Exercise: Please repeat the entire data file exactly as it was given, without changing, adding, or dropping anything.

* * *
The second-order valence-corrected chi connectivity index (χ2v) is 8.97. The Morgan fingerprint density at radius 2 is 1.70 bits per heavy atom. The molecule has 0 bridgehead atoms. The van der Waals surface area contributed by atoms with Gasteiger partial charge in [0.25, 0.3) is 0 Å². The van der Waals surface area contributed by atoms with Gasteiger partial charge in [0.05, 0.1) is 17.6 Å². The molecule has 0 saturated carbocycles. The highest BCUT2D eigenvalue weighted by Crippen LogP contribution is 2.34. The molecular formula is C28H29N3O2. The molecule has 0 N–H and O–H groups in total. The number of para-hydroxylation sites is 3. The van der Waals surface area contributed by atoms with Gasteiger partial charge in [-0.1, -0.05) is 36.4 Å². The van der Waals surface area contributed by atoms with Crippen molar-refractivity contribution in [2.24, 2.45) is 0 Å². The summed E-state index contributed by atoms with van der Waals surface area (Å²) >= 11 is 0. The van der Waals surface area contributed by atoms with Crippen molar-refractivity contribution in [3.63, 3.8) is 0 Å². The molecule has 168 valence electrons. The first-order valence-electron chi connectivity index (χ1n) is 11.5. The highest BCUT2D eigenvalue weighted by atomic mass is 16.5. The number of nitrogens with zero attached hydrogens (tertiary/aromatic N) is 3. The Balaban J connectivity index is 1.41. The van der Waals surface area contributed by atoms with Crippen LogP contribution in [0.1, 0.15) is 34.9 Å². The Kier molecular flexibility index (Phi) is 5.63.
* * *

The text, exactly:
The second-order valence-corrected chi connectivity index (χ2v) is 8.97. The Morgan fingerprint density at radius 2 is 1.70 bits per heavy atom. The molecule has 0 bridgehead atoms. The van der Waals surface area contributed by atoms with Gasteiger partial charge in [0.25, 0.3) is 0 Å². The van der Waals surface area contributed by atoms with Gasteiger partial charge in [0.05, 0.1) is 17.6 Å². The molecule has 0 saturated carbocycles. The highest BCUT2D eigenvalue weighted by Crippen LogP contribution is 2.34. The molecular formula is C28H29N3O2. The molecule has 0 N–H and O–H groups in total. The number of para-hydroxylation sites is 3. The van der Waals surface area contributed by atoms with Gasteiger partial charge in [-0.1, -0.05) is 36.4 Å². The van der Waals surface area contributed by atoms with Crippen molar-refractivity contribution in [2.24, 2.45) is 0 Å². The summed E-state index contributed by atoms with van der Waals surface area (Å²) >= 11 is 0. The van der Waals surface area contributed by atoms with Crippen molar-refractivity contribution in [3.63, 3.8) is 0 Å². The molecule has 168 valence electrons. The first-order valence-electron chi connectivity index (χ1n) is 11.5. The highest BCUT2D eigenvalue weighted by atomic mass is 16.5. The number of nitrogens with zero attached hydrogens (tertiary/aromatic N) is 3. The Balaban J connectivity index is 1.41. The van der Waals surface area contributed by atoms with Crippen LogP contribution in [0.1, 0.15) is 34.9 Å². The Kier molecular flexibility index (Phi) is 5.63.